Steve Elliott, the association’s chief executive, said leaving the EU framework “would seriously bring into question 10 years of investment, as registrations and authorisations that permit access to the EU single market would suddenly become ‘non-existent’ on exit day”.
What did he mean?
Another Anglo-Irish storm is brewing over David Davis’s insistence that Friday’s agreement was merely a non-binding “statement of intent”. This set alarm bells off in Brussels and Dublin. While nothing is agreed until everything is agreed, the EU is unwilling to reopen the first phase negotiation, and will hold up substantial talks on trade if they see the UK backsliding. Simon Coveney, the Irish deputy prime minister, resorted to tweeting a helpful reminder from the joint text.
Missed opportunities on free movement?
In an interview in The Sunday Times, former UK deputy prime minister Nick Clegg says that Theresa May missed an opportunity to negotiate a deal on free movement of people that would have avoided a hard Brexit.
“Theresa May, unforgivably in my view, made no attempt whatsoever in the wake of the referendum to reach out privately to European power brokers and see whether there was some way she could finesse this.”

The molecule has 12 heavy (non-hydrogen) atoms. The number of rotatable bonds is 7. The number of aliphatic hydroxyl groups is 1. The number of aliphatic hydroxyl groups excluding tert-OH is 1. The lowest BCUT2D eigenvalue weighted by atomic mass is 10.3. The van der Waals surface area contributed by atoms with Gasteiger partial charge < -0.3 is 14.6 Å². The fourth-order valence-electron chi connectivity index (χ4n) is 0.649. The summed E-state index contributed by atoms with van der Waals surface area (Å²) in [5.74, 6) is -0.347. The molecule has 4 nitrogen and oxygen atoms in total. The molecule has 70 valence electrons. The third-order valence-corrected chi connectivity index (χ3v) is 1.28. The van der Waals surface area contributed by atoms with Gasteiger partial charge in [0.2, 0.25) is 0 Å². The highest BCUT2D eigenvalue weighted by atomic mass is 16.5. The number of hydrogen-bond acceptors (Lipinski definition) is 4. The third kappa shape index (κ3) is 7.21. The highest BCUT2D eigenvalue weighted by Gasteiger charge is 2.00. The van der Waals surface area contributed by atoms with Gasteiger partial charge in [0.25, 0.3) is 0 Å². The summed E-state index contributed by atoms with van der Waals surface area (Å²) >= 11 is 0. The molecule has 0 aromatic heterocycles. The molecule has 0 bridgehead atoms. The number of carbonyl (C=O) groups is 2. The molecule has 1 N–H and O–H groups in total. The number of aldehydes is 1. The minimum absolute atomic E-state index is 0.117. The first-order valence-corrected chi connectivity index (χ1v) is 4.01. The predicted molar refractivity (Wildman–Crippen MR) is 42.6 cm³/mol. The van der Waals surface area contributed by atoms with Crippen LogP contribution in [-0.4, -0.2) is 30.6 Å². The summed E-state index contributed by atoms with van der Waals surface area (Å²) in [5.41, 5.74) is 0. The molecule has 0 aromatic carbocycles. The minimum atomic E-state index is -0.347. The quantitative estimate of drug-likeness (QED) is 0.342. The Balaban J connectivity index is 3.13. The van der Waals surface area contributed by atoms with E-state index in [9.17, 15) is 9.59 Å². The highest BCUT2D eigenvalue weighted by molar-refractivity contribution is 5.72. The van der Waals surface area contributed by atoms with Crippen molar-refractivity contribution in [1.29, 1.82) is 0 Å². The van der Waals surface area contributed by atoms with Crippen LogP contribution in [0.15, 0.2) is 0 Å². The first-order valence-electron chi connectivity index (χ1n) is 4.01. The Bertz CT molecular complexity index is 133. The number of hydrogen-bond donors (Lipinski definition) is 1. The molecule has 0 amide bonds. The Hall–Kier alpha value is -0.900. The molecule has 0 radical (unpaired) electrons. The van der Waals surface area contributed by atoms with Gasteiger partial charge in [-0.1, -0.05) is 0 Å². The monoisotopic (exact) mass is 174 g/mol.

Britain’s strawberry ultimatum
Speaking of Belgium — remember when the country’s regional parliament in Wallonia almost derailed the EU’s free trade with Canada? Writing in the Sunday Telegraph, UK transport minister Chris Grayling has what he believes to be a killer argument for why Britain won’t have such difficulties after Brexit: they need us to eat their fruit.
“We all eat their strawberries each summer,” he writes, noting that the British are “the Walloon farmers’ biggest customers”. So that’s sorted then.
In through the out door
Wolfgang Munchau writes in the FT that last week’s Brexit deal amounts to an attempt by Theresa May to “sneak into the single market through the back door”. The next phase of talks, he writes, should be about building a trade relationship that would bridge the gap until “the bloc is ready to offer a formal association agreement that would be anchored in European law and allow the EU to go beyond what it can currently offer to any outsiders”.
To do list
Chris Giles of the FT runs through a Brexit to-do list for corporate Britain, from VAT cash flow to auditing international agreements that are unlikely to be covered by a transition.
What we’re reading in Europe
Back In the USOE
German centre-left leader Martin Schulz’s ambitious call last week for the creation of a United States of Europe by 2025 has prompted a backlash from his potential Christian Democratic coalition partners in Berlin. Holger Steltzner of FAZ is also unimpressed.
Saving trade from Trump
The EU and other World Trade Organization members seek to use talks this week in Buenos Aires to protect the organisation’s dispute settlement system from attacks by Trump.
Wauquiez . . . he’s so right
Source : https://www.ft.com/content/929305e2-de57-11e7-a8a4-0a1e63a52f9c